Bruce Berkowitz is a Bull on These Stocks, Should You Be?
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Bruce Berkowitz founded Fairholme in 1997, and is a former senior portfolio manager for Lehman Brothers and managing director for Smith Barney. Berkowitz was named Morningstar's domestic stock fund manager of the decade for 2000-2009. Berkowitz has managed to beat the market for every year but 2003, and in 2010 the Fairholme Fund returned 25.5%, beating the market by 10%.
Fairholme recently filed a 3Q 13F with the SEC, keeping their 13F holdings heavily invested in financials—over 75%. Berkowitz’s big themes that stuck out to us were that he kept things relatively stable at the top of his 13F portfolio, but did make some key changes, exchanging Jefferies and CIT Group for more Wells Fargo shares.
American International Group (NYSE: AIG) remained Fariholme’s top 13F holding at over 86 million shares, making up 40.5% of the fund’s portfolio. Even though the insurer is up almost 50% year to date, it still trades below tangible book and at a discount to peers at a 0.6x P/B. Part of the upward swing in shares so far this year have been thanks to the steady reduction of Treasury ownership, and the stock’s 1.9 beta. Although AIG did not make our list of top stocks loved by hedge funds, AIG saw fifteen of the funds we track with over 5% of their 3Q 13Fs invested in the insurer, including George Soros, who initiated a new position.
Bank of America (NYSE: BAC) remained Fairholme’s 3rd largest 13F holding worth 12.9% of the fund’s portfolio. Trading the cheapest amongst its peers at a 0.4x book value, compared to other top banks Citi at 0.6x and Wells Fargo at 1.2x, Bank of America appears to be positioned nicely for continued growth, despite being up over 60% so far this year. A strengthening balance sheet and capital position is helping to drive the company higher. Loan loss provisions declined from $13.4 billion in 2011 to an expected $8 billion in 2012. The provision is expected to fall even further in 2013 to $4.5 billion. Bank of America is also one of the top ten stocks loved by hedge funds in 3Q.
Wells Fargo (NYSE: WFC) was Fairholme’s largest increase at 540% from 2Q—now ranking at Fairholme’s 12th largest holding. Wells Fargo saw Warren Buffett maintain his stronghold as its largest fund owner with 420 million shares, but the bank also saw Ken Fisher up his stake by 70%. Wells has seen industry leading performance thanks to its exposure to the mortgage refinancing market. Total revenues are expected to be up 5.3% by the end of 2012 on the back of loan growth (2.5%) and net interest income growth (1.0%).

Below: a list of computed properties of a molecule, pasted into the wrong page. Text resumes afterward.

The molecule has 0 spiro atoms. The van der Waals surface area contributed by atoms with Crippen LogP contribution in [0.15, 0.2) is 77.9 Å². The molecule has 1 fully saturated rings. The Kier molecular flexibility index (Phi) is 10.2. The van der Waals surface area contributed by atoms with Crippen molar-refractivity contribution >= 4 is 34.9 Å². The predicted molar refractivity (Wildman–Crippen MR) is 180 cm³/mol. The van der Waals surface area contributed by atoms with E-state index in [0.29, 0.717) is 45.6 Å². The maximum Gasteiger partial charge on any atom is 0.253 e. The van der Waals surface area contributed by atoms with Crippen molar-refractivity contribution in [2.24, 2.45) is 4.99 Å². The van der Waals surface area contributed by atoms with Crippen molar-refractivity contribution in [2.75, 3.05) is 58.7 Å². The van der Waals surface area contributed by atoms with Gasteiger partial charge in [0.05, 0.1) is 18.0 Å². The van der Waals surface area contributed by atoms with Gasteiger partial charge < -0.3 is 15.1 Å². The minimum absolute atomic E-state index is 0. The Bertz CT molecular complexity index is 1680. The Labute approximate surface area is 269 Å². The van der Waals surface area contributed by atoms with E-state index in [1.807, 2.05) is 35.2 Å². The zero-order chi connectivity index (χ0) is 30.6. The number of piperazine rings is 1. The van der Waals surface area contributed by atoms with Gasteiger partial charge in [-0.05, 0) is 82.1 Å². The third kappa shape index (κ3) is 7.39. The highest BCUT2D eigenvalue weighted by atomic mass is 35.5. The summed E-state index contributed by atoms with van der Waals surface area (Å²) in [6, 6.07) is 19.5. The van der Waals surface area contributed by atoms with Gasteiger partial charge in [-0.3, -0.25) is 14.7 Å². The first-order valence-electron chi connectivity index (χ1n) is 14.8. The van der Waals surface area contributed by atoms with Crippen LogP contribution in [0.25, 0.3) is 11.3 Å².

CIT Group (NYSE: CIT) was one of the financial stocks that Fairholme was downsizing, essentially trading out some CIT Group shares for Wells Fargo. Fairholme downsized its position by 20%, now making up 6% of the fund’s 13F. This 20% downsize in 3Q comes on the back of a 24% downsize in 2Q. CIT saw much weaker than expected fee income and a generally weak quarter for 3Q. Earnings have been erratic of late and are expected to be down over 2000% by the end of the year, compared to 2011 levels. Once concern is that EPS has grown at a five-year CAGR of -50% over the last half-decade. We remain cautious over CIT's ability to make such a drastic turnaround.
Jefferies Group (NYSE: JEF) was another reduction, with Fairholme lowering its 2Q stake in Jefferies by 37%. The move came at an inopportune time, as since the end of 3Q, Jefferies is up 15%. Jefferies announced a merger agreement with Leucadia National last week that has driven in the bulls, so to speak. Upon approval, the deal would close in the first quarter of 2013. Jefferies should be able to continue strong growth while taking market share from European investment banks that are downsizing, with revenues expected to be up 17% in 2012.
We see Berkowitz’s move into Bank of America as a positive move for a play on financials. While the bank is a bit more speculative than say Wells Fargo, we see BAC's valuation as more compelling. There's also value to be had in AIG and the insurer's declining Treasury stake. For a complete look at Berkowitz's holdings, continue reading at Insider Monkey.
This article is written by Marshall Hargrave and edited by Jake Mann. They don't own shares in any of the stocks mentioned in this article. The Motley Fool owns shares of American International Group, Bank of America, and Wells Fargo & Company and has the following options: long JAN 2014 $25.00 calls on American International Group. Motley Fool newsletter services recommend American International Group, Jefferies Group, and Wells Fargo & Company. Try any of our Foolish newsletter services free for 30 days. We Fools may not all hold the same opinions, but we all believe that considering a diverse range of insights makes us better investors. The Motley Fool has a disclosure policy. Is this post wrong? Click here. Think you can do better? Join us and write your own!